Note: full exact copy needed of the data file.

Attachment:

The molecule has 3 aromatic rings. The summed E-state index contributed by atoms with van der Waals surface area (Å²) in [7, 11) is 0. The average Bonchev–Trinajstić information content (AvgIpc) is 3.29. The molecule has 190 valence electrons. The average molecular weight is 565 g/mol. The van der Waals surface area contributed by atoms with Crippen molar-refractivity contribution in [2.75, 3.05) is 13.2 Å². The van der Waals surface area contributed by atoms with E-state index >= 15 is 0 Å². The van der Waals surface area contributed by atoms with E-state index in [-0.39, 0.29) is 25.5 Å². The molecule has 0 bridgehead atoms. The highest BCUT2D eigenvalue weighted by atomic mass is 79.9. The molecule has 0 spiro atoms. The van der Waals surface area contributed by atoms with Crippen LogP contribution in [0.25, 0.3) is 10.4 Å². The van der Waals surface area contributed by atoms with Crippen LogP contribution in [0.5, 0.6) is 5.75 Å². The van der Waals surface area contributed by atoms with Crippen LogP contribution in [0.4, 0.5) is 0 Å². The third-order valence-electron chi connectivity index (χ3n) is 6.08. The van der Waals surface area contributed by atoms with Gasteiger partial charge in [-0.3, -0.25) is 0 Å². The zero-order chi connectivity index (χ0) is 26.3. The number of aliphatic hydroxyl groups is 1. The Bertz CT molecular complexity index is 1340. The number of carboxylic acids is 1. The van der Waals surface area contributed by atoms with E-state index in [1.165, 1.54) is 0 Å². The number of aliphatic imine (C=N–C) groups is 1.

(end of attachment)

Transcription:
The molecule has 3 aromatic rings. The summed E-state index contributed by atoms with van der Waals surface area (Å²) in [7, 11) is 0. The average Bonchev–Trinajstić information content (AvgIpc) is 3.29. The molecule has 190 valence electrons. The average molecular weight is 565 g/mol. The van der Waals surface area contributed by atoms with Crippen molar-refractivity contribution in [2.75, 3.05) is 13.2 Å². The van der Waals surface area contributed by atoms with E-state index >= 15 is 0 Å². The van der Waals surface area contributed by atoms with E-state index in [-0.39, 0.29) is 25.5 Å². The molecule has 0 bridgehead atoms. The highest BCUT2D eigenvalue weighted by atomic mass is 79.9. The molecule has 0 spiro atoms. The van der Waals surface area contributed by atoms with Crippen LogP contribution in [0.25, 0.3) is 10.4 Å². The van der Waals surface area contributed by atoms with Crippen LogP contribution in [0.5, 0.6) is 5.75 Å². The van der Waals surface area contributed by atoms with Crippen LogP contribution in [0.4, 0.5) is 0 Å². The third-order valence-electron chi connectivity index (χ3n) is 6.08. The van der Waals surface area contributed by atoms with Gasteiger partial charge in [-0.3, -0.25) is 0 Å². The zero-order chi connectivity index (χ0) is 26.3. The number of aliphatic hydroxyl groups is 1. The Bertz CT molecular complexity index is 1340. The number of carboxylic acids is 1. The van der Waals surface area contributed by atoms with E-state index in [1.165, 1.54) is 0 Å². The number of aliphatic imine (C=N–C) groups is 1.